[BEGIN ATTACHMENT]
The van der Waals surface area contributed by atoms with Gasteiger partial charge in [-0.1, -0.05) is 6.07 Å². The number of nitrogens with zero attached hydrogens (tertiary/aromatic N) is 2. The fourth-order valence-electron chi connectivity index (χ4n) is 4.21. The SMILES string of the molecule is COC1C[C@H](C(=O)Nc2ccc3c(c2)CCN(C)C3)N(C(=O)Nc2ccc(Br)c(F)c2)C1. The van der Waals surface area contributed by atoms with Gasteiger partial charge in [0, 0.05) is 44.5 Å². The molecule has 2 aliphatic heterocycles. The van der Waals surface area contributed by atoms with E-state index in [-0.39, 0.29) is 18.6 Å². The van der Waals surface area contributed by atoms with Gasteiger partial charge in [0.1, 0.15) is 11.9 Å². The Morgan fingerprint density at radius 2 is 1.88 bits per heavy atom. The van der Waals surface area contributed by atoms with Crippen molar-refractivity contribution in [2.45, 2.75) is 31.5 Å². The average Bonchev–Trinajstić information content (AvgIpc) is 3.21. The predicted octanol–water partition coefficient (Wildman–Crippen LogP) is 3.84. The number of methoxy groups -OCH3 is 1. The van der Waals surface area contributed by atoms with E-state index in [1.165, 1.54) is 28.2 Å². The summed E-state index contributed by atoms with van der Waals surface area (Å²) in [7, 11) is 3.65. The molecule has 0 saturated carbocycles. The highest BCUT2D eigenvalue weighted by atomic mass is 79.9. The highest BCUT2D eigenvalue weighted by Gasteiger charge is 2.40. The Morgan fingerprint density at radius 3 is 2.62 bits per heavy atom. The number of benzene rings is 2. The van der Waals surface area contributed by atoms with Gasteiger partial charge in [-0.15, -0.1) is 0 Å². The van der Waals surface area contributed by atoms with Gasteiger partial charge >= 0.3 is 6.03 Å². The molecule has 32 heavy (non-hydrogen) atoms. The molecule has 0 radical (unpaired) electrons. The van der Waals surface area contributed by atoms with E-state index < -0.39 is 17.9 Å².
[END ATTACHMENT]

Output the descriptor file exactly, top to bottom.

The van der Waals surface area contributed by atoms with Gasteiger partial charge in [-0.1, -0.05) is 6.07 Å². The number of nitrogens with zero attached hydrogens (tertiary/aromatic N) is 2. The fourth-order valence-electron chi connectivity index (χ4n) is 4.21. The SMILES string of the molecule is COC1C[C@H](C(=O)Nc2ccc3c(c2)CCN(C)C3)N(C(=O)Nc2ccc(Br)c(F)c2)C1. The van der Waals surface area contributed by atoms with Gasteiger partial charge in [0, 0.05) is 44.5 Å². The molecule has 2 aliphatic heterocycles. The van der Waals surface area contributed by atoms with E-state index in [-0.39, 0.29) is 18.6 Å². The van der Waals surface area contributed by atoms with Gasteiger partial charge in [0.1, 0.15) is 11.9 Å². The Morgan fingerprint density at radius 2 is 1.88 bits per heavy atom. The van der Waals surface area contributed by atoms with Crippen molar-refractivity contribution in [2.45, 2.75) is 31.5 Å². The average Bonchev–Trinajstić information content (AvgIpc) is 3.21. The predicted octanol–water partition coefficient (Wildman–Crippen LogP) is 3.84. The number of methoxy groups -OCH3 is 1. The van der Waals surface area contributed by atoms with E-state index in [1.165, 1.54) is 28.2 Å². The summed E-state index contributed by atoms with van der Waals surface area (Å²) in [7, 11) is 3.65. The molecule has 0 saturated carbocycles. The highest BCUT2D eigenvalue weighted by atomic mass is 79.9. The highest BCUT2D eigenvalue weighted by Gasteiger charge is 2.40. The Morgan fingerprint density at radius 3 is 2.62 bits per heavy atom. The number of benzene rings is 2. The van der Waals surface area contributed by atoms with Gasteiger partial charge in [-0.15, -0.1) is 0 Å². The van der Waals surface area contributed by atoms with Gasteiger partial charge >= 0.3 is 6.03 Å². The molecule has 32 heavy (non-hydrogen) atoms. The molecule has 0 radical (unpaired) electrons. The van der Waals surface area contributed by atoms with E-state index < -0.39 is 17.9 Å².